OLD THEATRE COLLECTABLES
The world of the Victorian stage survives in the toy theatres, statuettes and other popular mementoes that were produced for enthusiastic collectors of the day. The most famous of all writers for the theatre, William Shakespeare, has given rise to more memorabilia and souvenirs than any other playwright.
Costumes and stage props are the most desirable theatre collectables, but they are costly and rare. Toy Victorian theatres are much more accessible and have enormous appeal for adults as well as children. Devised in the early 19th century by a London printer called William West, the little stages were sold with paper sheets of cut-out illustrations depicting the characters, scenery and costumes for a particular play.
These printed sheets were evocatively nicknamed 'penny plain or twopence coloured'. The earliest twopenny sheets were coloured by child outworkers; later ones were printed by lithography. To work, the paper sheets had to be stuck on to card, cut out and fixed to wire holders which slid the characters along the stage. Costumes were held on by little tags hooking over the shoulders; hats were fitted to heads by slits between the brim and the crown. The architecture, scenery and characters' poses were copied from the real theatre. Often the characters were recognizable portraits of well-known actors and actresses.
Several firms produced these toy theatres, among them J H Jameson, Hodgson and Co and Orlando Hodgson, and one of them Pollock's - is still trading today. They now sell reprints of the most popular Juvenile Drama plays. Apart from Shakespeare's Richard III and Othello, there are long-forgotten folk tales and historical dramas including The Miller and His Men, The Giant Horse and Timour the Tartar. The Miller and His Men was a great favourite. It was adapted from a melodrama by Isaac Pocock which had its premiere at Covent Garden in 1813. The final scene shows the mill being blown to pieces, with bodies and broken wood silhouetted against the flames as they fly through the air.
Marionettes made during the Victorian era in England, Belgium and Italy are rare enough to be valuable collectors' items. Full-length English puppets 1.2-1.5m or 4-5ft high were often modelled on characters from the Italian commedia dell'arte. A typical troupe might include the clown, Pantaloon, a moustachioed Harlequin, a Columbine with large thighs, and 'heavy men' (fathers and villains).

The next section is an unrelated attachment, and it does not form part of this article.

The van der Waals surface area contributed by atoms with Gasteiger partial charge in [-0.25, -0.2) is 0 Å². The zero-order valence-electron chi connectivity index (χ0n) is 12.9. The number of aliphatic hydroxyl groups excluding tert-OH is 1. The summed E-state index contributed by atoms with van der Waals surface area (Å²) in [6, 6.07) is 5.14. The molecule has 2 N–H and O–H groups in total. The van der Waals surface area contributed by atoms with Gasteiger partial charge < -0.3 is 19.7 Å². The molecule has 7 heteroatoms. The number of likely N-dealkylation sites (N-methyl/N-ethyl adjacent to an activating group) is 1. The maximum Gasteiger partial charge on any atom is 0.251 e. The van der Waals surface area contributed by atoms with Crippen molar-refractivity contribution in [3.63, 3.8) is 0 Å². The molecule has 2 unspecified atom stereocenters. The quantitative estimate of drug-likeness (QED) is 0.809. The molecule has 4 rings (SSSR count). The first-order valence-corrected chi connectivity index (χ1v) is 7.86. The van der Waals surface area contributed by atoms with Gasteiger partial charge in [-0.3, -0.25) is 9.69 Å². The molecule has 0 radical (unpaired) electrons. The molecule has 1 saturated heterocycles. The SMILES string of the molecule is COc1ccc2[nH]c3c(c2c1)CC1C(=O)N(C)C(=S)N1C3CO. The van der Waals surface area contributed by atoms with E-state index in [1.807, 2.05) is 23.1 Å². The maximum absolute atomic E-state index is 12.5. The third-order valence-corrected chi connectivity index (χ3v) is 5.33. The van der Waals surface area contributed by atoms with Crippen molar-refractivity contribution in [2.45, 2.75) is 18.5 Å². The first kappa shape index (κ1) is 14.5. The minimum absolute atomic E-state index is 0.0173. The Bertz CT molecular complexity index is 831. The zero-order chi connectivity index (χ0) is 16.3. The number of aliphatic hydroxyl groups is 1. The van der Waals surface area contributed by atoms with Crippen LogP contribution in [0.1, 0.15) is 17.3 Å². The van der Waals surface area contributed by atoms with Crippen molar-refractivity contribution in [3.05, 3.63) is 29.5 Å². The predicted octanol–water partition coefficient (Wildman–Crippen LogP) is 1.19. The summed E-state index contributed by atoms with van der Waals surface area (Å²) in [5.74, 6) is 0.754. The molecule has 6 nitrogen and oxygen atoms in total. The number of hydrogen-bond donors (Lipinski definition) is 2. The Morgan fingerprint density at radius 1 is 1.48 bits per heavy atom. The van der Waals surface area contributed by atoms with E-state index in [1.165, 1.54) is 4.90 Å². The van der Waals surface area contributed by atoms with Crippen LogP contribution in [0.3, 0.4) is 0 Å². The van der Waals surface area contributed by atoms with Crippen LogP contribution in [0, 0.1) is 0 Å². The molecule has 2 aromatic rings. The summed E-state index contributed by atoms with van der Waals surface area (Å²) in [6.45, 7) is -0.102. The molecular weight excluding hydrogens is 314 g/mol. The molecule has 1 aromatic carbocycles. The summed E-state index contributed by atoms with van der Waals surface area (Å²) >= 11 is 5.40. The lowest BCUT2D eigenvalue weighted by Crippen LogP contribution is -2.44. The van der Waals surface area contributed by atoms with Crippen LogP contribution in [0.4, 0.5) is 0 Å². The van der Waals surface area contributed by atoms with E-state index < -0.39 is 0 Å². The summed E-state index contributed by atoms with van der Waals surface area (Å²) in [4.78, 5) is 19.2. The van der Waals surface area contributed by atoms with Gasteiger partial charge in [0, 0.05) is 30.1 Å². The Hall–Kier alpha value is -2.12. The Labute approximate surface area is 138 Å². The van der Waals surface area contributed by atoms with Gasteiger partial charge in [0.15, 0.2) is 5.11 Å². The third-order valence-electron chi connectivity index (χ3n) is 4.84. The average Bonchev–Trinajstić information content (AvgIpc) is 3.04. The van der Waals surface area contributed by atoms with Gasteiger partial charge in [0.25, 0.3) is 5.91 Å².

Porcelain figurines of famous stage characters and performers first appeared in the 18th century. In the 19th century, the firms of Derby and Rockingham made china figures of leading actors such as David Garrick, Edmund Kean and John Philip Kemble, often showing them in the roles for which they were most celebrated. The most popular statuettes, which were often crude but always cheerful and cheap, were produced by the Staffordshire potteries throughout the 19th century. They produced over 300 characters from the theatre, opera, ballet and circus.
Usually anonymous, they were meant to be generalized depictions of actors and actresses rather than exact portraits. Many were copied from music covers, toy theatre sheets and magazines. Among other popular forms of theatrical pottery were ironstone jugs depicting harlequinades. There were also jugs commemorating a famous wild animal trainer who persuaded a lion to lie down with a lamb, and pot lids showing scenes from Hamlet.
Purpose made stage costumes from the 19th century are relatively rare, as they were often flimsy and few have survived to the present day. Nevertheless, until some years ago it was still possible to buy spectacular dresses and suits worn by well-known performers.
Nowadays such items are more usually auctioned is sale rooms and those designed by 'big' names such as Erte, Leon Bakst or Alexandre Benois fetch high prices. Stage props such as daggers, belts and jewellery used by famous performers are also sometimes seen at auction or in antiques shops.
Other collectible items include the theatrical medals that were cast in the early 19th century. Made of bronze, pewter or brass, they bear relief portraits of famous actors - over 430 different faces have been listed. Bone, ivory and metal ticket checks engraved with the names of patrons who regularly bought seats at a particular theatre also make interesting collectors' pieces.
Gramophone records of play extracts and music hall songs have become an increasingly popular form of theatrical memorabilia. The earliest recordings were made on cylinders in the 1890s, though discs were introduced before the turn of the century. Sir Henry Irving, the first actor to be knighted for his services to the theatre, made recordings of speeches from Richard III and Henry VIII on cylinder in 1896. In a very different theatrical vein, Charles Coburn and Dan Leno were among the stars of the Victorian music hall who lived into the age of recording and left a permanent vocal reminder of their art.
These are only a sample of the kind of objects that qualify as theatrical memorabilia. Many enthusiasts prefer to build up their collections around a particular actor play or theatre, arranging props, posters and playbills, wigs and costumes next to each other to recapture the electric atmosphere of live performances long ago.